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  Listen Up! 10/29/03 Listen Up!

Wednesday, Oct. 29

Al Green, ďI Canít Stop,Ē Blue Note Records. When I started this column, the idea was that I would write something about every record ever played in the office at Vintage Vinyl. Eventually, I came to my senses. There are just times when Iím too busy to pay attention to the music, or there are some records that simply donít generate a single thought in my head. The thing I miss about the original idea, though, is that I intended to wind up writing many times about the same records. We do play certain things several days in a row up here, you know. Well, today, Iím listening to the new Al Green album for the third time, and Iím unabashedly in love with it. I mean, really, how am I supposed to resist those rolling grooves, those punchy horns, the sensuous backing vocals, and the cries and moans and soaring falsetto testaments of Al Green himself? The title track will easily fit on an updated greatest hits collection someday, and Iím thinking a few other cuts here will grab me as much sooner or later. Thereís not a weak link in the bunch. Score one for the nostalgists among us.

Ryan Adams, ďLove Is Hell Pt. 1,Ē Lost Highway. This is Ryanís love letter to English rock music of the 80s. Echo and the Bunnymen, the Waterboys, Lloyd Cole, all sorts of things from the olden days get mixed in here. Not the songwriting quality, alas, just the vaguest outline of the sound. Not unlistenable, mind you, but why hear this when the real records are out there, and they have stronger melodies?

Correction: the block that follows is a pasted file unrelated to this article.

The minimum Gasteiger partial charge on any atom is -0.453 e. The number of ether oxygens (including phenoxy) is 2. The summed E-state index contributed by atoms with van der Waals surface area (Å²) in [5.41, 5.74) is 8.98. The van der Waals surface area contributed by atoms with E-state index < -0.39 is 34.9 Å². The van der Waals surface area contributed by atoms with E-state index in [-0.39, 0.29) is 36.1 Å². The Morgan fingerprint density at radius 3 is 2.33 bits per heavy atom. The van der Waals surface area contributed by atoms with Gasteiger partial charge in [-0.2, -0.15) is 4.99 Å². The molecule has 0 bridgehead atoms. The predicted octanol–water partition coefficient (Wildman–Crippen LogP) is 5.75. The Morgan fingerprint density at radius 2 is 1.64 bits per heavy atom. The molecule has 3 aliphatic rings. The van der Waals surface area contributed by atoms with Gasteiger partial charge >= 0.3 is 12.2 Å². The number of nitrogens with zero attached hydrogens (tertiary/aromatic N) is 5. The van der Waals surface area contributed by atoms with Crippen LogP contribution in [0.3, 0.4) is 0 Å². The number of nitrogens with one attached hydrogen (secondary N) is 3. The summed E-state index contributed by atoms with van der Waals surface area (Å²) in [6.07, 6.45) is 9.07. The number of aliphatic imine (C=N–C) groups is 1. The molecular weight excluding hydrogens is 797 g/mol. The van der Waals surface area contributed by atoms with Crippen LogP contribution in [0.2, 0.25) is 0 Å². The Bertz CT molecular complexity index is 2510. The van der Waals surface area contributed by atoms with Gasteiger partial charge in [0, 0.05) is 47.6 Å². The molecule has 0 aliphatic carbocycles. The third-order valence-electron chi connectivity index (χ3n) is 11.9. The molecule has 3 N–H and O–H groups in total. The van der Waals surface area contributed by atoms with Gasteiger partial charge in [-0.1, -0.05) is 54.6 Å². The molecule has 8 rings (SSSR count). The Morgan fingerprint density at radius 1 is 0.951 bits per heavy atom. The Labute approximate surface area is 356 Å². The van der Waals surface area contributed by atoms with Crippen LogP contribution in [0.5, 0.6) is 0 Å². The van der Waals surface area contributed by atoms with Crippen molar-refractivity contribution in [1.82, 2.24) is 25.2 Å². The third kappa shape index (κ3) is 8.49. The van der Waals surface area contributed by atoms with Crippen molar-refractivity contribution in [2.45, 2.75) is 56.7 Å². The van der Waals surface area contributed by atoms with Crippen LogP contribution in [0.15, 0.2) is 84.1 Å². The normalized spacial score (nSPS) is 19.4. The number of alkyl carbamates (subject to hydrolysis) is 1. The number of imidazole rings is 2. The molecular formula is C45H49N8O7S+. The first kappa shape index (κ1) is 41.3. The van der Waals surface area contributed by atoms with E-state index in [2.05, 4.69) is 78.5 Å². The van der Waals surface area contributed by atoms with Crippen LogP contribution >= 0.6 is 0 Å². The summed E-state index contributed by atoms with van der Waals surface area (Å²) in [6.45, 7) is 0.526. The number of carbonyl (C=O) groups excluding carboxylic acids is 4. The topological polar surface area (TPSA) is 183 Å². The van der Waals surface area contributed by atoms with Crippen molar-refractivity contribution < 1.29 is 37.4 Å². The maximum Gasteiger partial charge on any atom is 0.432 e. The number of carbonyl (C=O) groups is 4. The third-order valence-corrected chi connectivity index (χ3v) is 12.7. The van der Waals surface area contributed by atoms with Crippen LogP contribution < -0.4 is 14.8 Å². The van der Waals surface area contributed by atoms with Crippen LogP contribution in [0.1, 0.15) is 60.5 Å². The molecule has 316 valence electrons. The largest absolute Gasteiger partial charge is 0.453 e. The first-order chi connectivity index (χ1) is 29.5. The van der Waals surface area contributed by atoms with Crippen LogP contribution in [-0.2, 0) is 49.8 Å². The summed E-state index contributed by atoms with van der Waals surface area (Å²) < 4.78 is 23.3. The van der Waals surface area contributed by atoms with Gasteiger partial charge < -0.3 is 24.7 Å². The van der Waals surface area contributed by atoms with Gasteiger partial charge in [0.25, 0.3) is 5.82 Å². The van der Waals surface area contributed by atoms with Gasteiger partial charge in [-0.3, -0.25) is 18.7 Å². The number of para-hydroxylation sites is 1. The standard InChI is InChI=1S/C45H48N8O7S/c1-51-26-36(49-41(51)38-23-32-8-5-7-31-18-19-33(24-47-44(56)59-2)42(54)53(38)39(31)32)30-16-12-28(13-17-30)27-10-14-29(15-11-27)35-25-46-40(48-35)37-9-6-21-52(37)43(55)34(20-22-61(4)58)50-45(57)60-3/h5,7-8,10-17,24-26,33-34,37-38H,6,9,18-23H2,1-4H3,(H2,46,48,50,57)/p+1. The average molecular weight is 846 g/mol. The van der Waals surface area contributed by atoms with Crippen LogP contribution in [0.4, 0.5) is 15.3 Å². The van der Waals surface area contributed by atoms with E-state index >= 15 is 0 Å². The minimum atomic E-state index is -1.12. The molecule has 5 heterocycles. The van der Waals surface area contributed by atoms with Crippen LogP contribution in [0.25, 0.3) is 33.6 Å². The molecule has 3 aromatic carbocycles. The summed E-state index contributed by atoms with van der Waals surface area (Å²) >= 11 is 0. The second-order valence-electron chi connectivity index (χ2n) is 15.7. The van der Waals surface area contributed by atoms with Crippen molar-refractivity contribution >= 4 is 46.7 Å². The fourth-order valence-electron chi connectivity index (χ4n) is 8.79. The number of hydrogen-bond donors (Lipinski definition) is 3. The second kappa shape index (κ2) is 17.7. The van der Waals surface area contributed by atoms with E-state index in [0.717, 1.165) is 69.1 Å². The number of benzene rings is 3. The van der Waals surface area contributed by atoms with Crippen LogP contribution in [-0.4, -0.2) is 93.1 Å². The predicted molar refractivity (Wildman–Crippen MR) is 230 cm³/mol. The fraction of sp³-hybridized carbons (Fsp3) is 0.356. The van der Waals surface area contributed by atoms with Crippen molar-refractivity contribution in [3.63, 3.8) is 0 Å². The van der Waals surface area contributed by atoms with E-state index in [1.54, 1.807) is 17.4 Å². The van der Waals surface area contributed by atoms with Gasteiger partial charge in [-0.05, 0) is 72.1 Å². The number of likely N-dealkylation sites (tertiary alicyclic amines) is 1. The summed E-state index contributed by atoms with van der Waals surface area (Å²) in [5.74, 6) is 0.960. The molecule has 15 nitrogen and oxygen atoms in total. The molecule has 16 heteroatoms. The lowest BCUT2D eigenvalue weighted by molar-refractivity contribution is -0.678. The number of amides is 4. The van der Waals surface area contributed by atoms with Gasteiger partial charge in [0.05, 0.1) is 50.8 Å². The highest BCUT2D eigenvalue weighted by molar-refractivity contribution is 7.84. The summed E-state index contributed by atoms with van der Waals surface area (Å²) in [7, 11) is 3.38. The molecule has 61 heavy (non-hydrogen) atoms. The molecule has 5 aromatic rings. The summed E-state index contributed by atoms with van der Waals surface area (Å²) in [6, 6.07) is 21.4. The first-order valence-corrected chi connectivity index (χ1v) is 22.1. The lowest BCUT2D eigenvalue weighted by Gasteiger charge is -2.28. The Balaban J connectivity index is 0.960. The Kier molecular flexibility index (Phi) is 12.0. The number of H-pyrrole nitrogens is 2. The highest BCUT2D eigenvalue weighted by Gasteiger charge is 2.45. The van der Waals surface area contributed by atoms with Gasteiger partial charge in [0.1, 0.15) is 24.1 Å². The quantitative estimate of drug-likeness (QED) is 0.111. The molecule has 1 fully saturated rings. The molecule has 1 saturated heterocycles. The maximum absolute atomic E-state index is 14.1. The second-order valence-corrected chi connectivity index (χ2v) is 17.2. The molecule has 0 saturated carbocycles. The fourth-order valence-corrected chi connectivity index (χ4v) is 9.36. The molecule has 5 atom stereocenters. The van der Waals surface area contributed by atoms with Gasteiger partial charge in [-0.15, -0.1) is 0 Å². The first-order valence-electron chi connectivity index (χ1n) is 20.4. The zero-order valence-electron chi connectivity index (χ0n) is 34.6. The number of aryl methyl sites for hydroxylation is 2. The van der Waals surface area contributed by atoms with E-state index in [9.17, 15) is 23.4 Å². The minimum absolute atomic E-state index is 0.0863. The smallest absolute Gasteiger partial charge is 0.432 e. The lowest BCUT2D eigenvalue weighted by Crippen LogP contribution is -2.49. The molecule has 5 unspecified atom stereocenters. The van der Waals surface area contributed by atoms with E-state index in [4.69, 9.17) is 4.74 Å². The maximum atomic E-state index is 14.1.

Various Artists, ďNo Thanks! The 70s Punk Rebellion Sampler,Ē Rhino Records. Darn near every song on the four-CD box set from whence we got the sampler to play in the store is seared into my mind and body with the most clarity and excitement of anything I ever experienced in my life. These were the records that changed me from a suburban geek kid with no direction at all into somebody who thought the world was full of possibility and delight. I played them a million times, and I love them as much as Iíve ever loved any music. Yeah, as Iíve grown older, I can hear the limitations of some of these musicians more than I could at the time, but the passion and the urgency and the sense of adventure and discovery get better and better all the time. How this stuff sounds to young people today, who live in a world where punk rock is just another choice, and one that has existed for 27 years at that, is beyond me. Kids, in my day, this music would get you ostracized like youíd never been hated before, and at the same time, it filled you with an understanding of how much better the world would be when we all spoke for ourselves. The only thing all the records on this box really have in common is that spirit of communicating exactly what everybody saw and felt and believed and thought, hang the technical limitations. It was pushing the limits, and discovering that you could be different from everybodyís expectations. It was and is goddam beautiful.

--Steve Pick


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